IGNORANCE in Classic Quotes

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Quotes from The Souls of Black Folk by W. E. B. Du Bois
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 Current Search - ignorance in The Souls of Black Folk
1  Nor was his burden all poverty and ignorance.
The Souls of Black Folk By W. E. B. Du Bois
Get Context   In I
2  The degree of ignorance cannot easily be expressed.
The Souls of Black Folk By W. E. B. Du Bois
Get Context   In VIII
3  The father was a quiet, simple soul, calmly ignorant, with no touch of vulgarity.
The Souls of Black Folk By W. E. B. Du Bois
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4  A dismal place it still remains, with rows of ugly huts filled with surly ignorant tenants.
The Souls of Black Folk By W. E. B. Du Bois
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5  Looking now at the county black population as a whole, it is fair to characterize it as poor and ignorant.
The Souls of Black Folk By W. E. B. Du Bois
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6  Child-labor is to be found here in some of its worst phases, as fostering ignorance and stunting physical development.
The Souls of Black Folk By W. E. B. Du Bois
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7  Behind this honest and widespread opinion dishonesty and cheating of the ignorant laborers have a good chance to take refuge.
The Souls of Black Folk By W. E. B. Du Bois
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8  Thus the Negroes' ignorance of the labor-market outside his own vicinity is increased rather than diminished by the laws of nearly every Southern State.
The Souls of Black Folk By W. E. B. Du Bois
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9  I saw much of this family afterwards, and grew to love them for their honest efforts to be decent and comfortable, and for their knowledge of their own ignorance.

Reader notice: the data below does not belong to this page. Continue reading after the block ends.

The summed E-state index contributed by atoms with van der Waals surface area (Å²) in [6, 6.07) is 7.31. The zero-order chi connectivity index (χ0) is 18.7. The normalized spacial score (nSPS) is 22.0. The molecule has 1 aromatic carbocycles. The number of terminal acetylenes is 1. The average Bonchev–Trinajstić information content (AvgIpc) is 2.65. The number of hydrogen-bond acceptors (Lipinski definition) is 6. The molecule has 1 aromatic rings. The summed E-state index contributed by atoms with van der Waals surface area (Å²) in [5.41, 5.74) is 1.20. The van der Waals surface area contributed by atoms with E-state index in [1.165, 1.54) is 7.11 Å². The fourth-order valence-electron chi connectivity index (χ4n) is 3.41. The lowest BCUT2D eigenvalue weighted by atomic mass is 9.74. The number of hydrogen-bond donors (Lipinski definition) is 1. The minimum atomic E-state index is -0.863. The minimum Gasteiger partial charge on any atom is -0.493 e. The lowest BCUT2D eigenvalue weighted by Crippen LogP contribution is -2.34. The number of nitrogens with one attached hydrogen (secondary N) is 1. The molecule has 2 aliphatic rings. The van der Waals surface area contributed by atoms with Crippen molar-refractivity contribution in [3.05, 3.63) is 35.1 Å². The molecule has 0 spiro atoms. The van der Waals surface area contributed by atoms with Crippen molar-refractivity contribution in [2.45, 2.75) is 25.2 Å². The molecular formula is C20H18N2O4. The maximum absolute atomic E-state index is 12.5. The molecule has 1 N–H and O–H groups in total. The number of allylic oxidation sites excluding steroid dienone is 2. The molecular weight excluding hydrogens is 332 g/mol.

The Souls of Black Folk By W. E. B. Du Bois
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10  The rest, over eighty per cent, are poor and ignorant, fairly honest and well meaning, plodding, and to a degree shiftless, with some but not great sexual looseness.
The Souls of Black Folk By W. E. B. Du Bois
Get Context   In VIII
11  There was the inevitable tendency of war to underestimate the prejudices of the master and the ignorance of the slave, and all seemed clear sailing out of the wreckage of the storm.
The Souls of Black Folk By W. E. B. Du Bois
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12  Men call the shadow prejudice, and learnedly explain it as the natural defence of culture against barbarism, learning against ignorance, purity against crime, the "higher" against the "lower" races.
The Souls of Black Folk By W. E. B. Du Bois
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13  Especially is this true in districts where the farmers are composed of the more ignorant class of poor whites, and the Negroes are beyond the reach of schools and intercourse with their advancing fellows.
The Souls of Black Folk By W. E. B. Du Bois
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14  By the poverty and ignorance of his people, the Negro minister or doctor was tempted toward quackery and demagogy; and by the criticism of the other world, toward ideals that made him ashamed of his lowly tasks.
The Souls of Black Folk By W. E. B. Du Bois
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15  Payments to Negro soldiers were at first complicated by the ignorance of the recipients, and the fact that the quotas of colored regiments from Northern States were largely filled by recruits from the South, unknown to their fellow soldiers.
The Souls of Black Folk By W. E. B. Du Bois
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16  It was not enough that the teachers of teachers should be trained in technical normal methods; they must also, so far as possible, be broad-minded, cultured men and women, to scatter civilization among a people whose ignorance was not simply of letters, but of life itself.
The Souls of Black Folk By W. E. B. Du Bois
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17  Through the pressure of the money-makers, the Negro is in danger of being reduced to semi-slavery, especially in the country districts; the workingmen, and those of the educated who fear the Negro, have united to disfranchise him, and some have urged his deportation; while the passions of the ignorant are easily aroused to lynch and abuse any black man.
The Souls of Black Folk By W. E. B. Du Bois
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